The AIV thinks enlargement is above all a geopolitical undertaking, its main objectives being to increase stability in the EU’s direct vicinity and to strengthen the Union’s standing on the world stage. The former is particularly relevant to the Balkan countries, which must not remain a ‘black hole’ within the Union’s territory, and to Turkey, which consciously turned to the West nearly 90 years ago after it abolished the sultanate and installed the Kemalist Republic and is now a strategic regional player.
In addition to these five dimensions, the EU’s absorption capacity is influenced by other issues such as migration, crime prevention and safeguarding the rule of law. The prospect of conducting a joint justice and policing policy with candidate countries should be an important yardstick for their ultimate accession. Confidence in the quality and effectiveness of a candidate country’s legislation, public administration and justice system can increase support for its accession.
The Dutch perspective
For a number of very different reasons, the Netherlands has always insisted on strict compliance with the accession conditions. These reasons include: a legalistic tradition, concerns about the Netherlands’ loss of influence and its position as a net contributor, and sensitivity to the opposition to enlargement among large sections of the population. The Dutch position is ‘precise’ rather than ‘pliable’.
In view of the changes taking place in the world, the AIV thinks enlargement should be approached with an open mind. It also believes a key element in a more ‘precise’ stance is a willingness to invest through pre-accession policy in cooperation and integration so that candidate countries can comply with the conditions quickly and precisely.
Dutch public opinion has become increasingly critical of enlargement but not of the EU in general. Polls indicating that there is an overwhelming dislike of enlargement fill the AIV with concern. Such opinions are at odds with the objective fact that the Netherlands is a trading nation that will greatly benefit from a larger internal market. It must be asked how politicians should respond to the underlying domestic reality. The AIV thinks the benefits of enlargement should be brought to the fore. At the same time, any suggestion that enlargement is seen as an automatic process must be avoided. An information policy that is restricted to highlighting the economic and security benefits is inadequate. The public attitude to enlargement is part of a larger complex of opinions in society on issues that are not directly connected to enlargement, such as the arrival of immigrants, the blurring of national borders and increased international exchange.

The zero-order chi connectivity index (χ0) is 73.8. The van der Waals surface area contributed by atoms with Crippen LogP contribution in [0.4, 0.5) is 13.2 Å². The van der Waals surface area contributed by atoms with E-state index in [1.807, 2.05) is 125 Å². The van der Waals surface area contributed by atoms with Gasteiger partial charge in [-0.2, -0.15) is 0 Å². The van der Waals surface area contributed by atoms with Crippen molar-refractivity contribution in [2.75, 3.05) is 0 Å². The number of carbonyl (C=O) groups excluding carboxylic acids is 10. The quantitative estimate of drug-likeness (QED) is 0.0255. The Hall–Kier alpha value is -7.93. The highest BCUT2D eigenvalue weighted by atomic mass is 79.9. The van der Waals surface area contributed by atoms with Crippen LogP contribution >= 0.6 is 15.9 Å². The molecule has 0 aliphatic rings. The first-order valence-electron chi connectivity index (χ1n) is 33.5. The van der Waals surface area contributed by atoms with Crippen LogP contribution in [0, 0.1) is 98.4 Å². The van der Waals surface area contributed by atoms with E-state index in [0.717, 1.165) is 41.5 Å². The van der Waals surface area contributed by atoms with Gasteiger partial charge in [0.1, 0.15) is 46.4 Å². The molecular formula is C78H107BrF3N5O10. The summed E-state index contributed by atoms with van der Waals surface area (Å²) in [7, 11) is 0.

Future enlargements must strengthen the EU as an area of prosperity and stability and provide opportunities to improve the Union’s standing on the world stage. Absorption capacity must be seen in this broader political setting, not as a separate criterion. Otherwise, it will inhibit or impede the enlargement debate.
To foster support, concerns must be alleviated by means of firm agreements with candidate countries (not after their accession but during the pre-accession phase) and further steps in the pre-accession process must be made dependent on the outcome of the required changes. Politicians must communicate this message clearly.
There are very few opportunities to influence a country once it has been admitted to the EU. The EU’s absorption capacity is put under less strain if more energy is invested in making the pre-accession phase a success. This is why strict conditions must be set in tandem with active support from the EU during the pre-accession process. The Union needs to take decisions regarding Croatia at once and will soon have to do so regarding other countries in the Western Balkans.
The success of the further enlargement process will hang on the Balkan dossiers. Two factors will be decisive: solutions to shared and external problems and a major emphasis on internal security in the enlarged Union. Countries must not be allowed to accede in groups for political rather than practical reasons. Every candidate must be judged exclusively on its own merits, even if that leads to a politically unwelcome delay.
The final decision on Turkey’s accession should give serious consideration to the geopolitical importance of Turkish membership. It offers the prospect of greater stability in a turbulent region to the southeast of the current EU and a stronger EU presence on the world stage. An important political question is how long accession talks with Turkey can be continued if no tangible results are achieved. In anticipation of Turkey’s eventual membership, the EU should seek specific forms of cooperation with it, particularly in the field of foreign and security policy, something the Union declared it was willing to do more than ten years ago.